Walmart’s sale of Asda to a consortium backed by TDR Capital is the latest in a series of inroads made by private equity into the UK grocery sector. So why are private equity funds gravitating towards UK grocery businesses? There are a number of reasons
Amid a backdrop of economic uncertainty, the British grocery sector has held firm, with supermarkets and food suppliers consistently posting strong performance as they have kept the UK fed. The pandemic has placed a premium on steadiness, and the UK’s grocery sector offers the kind of resilient earnings for which investors are clamouring. Private equity has been quick to take notice.
Despite its conservative image, the UK grocery sector is a hotbed of disruptive innovation. This has, in part, been facilitated by supermarkets re-establishing an appetite for driving growth through differentiation. For years, supermarkets were focused on price, rationalising ranges and supplier relationships to reduce costs. This had a knock-on effect for suppliers, who sacrificed innovation to make products cheaper. The easing of this singular focus on discounting has allowed innovation to flourish and the sector to introduce exciting, original products that create new revenue streams.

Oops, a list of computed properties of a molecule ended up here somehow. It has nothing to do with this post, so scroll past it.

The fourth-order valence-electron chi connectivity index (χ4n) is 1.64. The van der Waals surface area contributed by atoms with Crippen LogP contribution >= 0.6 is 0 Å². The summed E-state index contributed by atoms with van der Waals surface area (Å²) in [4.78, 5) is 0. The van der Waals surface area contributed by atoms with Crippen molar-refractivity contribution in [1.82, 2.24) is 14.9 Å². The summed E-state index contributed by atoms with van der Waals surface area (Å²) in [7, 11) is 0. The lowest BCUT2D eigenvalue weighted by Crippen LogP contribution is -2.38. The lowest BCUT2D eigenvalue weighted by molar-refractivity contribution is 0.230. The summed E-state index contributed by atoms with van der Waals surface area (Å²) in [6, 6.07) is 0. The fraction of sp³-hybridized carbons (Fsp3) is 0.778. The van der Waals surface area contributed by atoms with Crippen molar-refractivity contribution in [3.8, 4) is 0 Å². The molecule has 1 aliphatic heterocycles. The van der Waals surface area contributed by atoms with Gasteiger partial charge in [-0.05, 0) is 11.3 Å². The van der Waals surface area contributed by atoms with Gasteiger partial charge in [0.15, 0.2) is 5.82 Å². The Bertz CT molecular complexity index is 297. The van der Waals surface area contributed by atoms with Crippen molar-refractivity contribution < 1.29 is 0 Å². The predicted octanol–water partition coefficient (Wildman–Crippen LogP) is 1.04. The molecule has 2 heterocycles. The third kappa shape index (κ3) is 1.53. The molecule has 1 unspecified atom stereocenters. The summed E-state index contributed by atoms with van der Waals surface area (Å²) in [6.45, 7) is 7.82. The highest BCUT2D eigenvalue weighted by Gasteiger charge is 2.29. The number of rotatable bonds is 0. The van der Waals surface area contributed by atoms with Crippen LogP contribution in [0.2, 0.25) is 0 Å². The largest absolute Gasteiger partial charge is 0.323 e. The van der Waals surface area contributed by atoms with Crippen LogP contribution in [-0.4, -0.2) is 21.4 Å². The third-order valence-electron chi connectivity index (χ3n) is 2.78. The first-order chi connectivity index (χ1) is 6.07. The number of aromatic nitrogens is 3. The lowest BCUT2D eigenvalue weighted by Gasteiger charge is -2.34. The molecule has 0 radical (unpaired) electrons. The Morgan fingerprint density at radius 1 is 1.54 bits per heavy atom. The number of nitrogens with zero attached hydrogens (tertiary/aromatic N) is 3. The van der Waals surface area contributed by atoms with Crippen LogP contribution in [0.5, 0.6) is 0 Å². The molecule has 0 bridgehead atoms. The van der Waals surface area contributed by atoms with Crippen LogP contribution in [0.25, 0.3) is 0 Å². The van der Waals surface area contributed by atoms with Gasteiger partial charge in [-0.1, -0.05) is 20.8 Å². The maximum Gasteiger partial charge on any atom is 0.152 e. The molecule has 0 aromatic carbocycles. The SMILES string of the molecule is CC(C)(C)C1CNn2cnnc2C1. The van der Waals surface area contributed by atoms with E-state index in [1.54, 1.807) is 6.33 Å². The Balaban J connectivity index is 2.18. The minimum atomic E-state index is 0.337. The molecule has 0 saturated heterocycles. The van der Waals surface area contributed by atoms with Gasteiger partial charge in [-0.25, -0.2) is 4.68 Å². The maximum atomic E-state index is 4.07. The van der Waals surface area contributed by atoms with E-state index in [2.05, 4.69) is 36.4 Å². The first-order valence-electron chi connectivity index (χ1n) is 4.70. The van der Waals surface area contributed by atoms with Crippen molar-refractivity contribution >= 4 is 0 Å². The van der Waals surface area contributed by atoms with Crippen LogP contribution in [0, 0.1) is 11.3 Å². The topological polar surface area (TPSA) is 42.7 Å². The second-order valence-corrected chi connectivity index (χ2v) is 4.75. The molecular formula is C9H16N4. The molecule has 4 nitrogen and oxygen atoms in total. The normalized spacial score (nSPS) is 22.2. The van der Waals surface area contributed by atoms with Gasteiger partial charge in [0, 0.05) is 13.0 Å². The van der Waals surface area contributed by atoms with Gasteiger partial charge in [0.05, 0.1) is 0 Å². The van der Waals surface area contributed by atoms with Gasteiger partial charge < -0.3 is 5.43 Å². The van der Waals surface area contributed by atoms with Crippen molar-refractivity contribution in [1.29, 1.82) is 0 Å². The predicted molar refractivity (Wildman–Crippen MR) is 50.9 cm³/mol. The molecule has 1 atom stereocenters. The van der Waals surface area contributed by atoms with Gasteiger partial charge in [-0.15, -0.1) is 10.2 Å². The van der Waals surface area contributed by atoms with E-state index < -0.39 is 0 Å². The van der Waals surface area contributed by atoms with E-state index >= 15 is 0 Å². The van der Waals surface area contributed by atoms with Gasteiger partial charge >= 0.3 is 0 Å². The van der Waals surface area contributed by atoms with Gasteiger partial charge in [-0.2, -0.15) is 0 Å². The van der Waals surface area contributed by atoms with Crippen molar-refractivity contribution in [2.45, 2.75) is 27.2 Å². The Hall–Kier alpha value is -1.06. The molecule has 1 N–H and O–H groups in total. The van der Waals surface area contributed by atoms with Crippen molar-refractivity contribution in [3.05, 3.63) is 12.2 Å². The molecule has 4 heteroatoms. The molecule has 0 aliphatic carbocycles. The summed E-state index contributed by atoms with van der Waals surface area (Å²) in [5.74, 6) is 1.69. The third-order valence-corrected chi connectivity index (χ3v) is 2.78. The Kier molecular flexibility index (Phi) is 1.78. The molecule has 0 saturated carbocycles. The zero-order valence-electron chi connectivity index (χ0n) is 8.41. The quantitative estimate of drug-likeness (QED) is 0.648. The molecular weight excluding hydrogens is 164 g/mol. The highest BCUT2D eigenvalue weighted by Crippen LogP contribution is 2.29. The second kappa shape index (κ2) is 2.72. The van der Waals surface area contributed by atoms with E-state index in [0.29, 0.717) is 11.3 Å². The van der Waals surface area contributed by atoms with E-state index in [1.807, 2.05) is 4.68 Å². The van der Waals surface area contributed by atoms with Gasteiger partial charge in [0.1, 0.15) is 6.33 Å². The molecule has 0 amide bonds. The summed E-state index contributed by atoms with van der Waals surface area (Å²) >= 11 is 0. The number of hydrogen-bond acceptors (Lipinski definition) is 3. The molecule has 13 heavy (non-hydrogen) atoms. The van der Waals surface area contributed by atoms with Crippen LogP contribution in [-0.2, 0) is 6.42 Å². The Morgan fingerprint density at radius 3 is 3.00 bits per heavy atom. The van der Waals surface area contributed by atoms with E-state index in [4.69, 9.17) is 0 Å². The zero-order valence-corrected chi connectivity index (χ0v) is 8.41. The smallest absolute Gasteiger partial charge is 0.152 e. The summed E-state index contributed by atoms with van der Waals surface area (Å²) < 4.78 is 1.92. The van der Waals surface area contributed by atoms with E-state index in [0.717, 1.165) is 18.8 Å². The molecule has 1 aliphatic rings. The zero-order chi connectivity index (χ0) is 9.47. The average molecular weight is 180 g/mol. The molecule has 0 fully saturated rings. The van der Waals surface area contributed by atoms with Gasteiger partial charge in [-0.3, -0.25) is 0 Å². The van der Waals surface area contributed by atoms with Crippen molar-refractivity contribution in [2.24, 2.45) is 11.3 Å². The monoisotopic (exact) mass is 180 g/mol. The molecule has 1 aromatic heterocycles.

3. Consumer behaviour
Another driver of innovation has been dramatic changes in consumer preferences. In the past decade, veganism has become mainstream and meat-free options have gained mass popularity. I witnessed this transformation first-hand while serving on the board of grocery supplier Winterbotham Darby, where we made significant investments to enter the fermented foods and plant-based segments. The move proved highly successful and typified the innovation taking hold of the sector. Private equity funds want to back forward-thinking entrepreneurs who can capitalise on a changing market environment – and the grocery sector offers ample opportunities to do so.
Finally, the underlying investors in private equity funds increasingly demand that environmental, social and corporate governance be integrated at every level of the investment cycle. Fund managers need to ensure that their portfolios reflect this shift in sentiment. The grocery sector has been particularly good at integrating ESG practices. Sustainable packaging, reducing food waste and ethical sourcing practices have long been priorities. The shift to environmentally friendly, plant-based products has further underscored the sector’s ESG credentials. Suppliers and retailers can represent excellent investments, from both an ESG and value creation standpoint.
Private equity interest in the UK’s grocery sector is not going away. Demand for capital will remain – grocers and their suppliers operate in mature markets with thin margins and need investment for growth and consolidation, while PE funds have deep pockets and a preference for companies with a long-term attractive outlook. The stability, innovation and ESG credentials offered by the sector will only further fuel private equity’s appetite for UK grocery.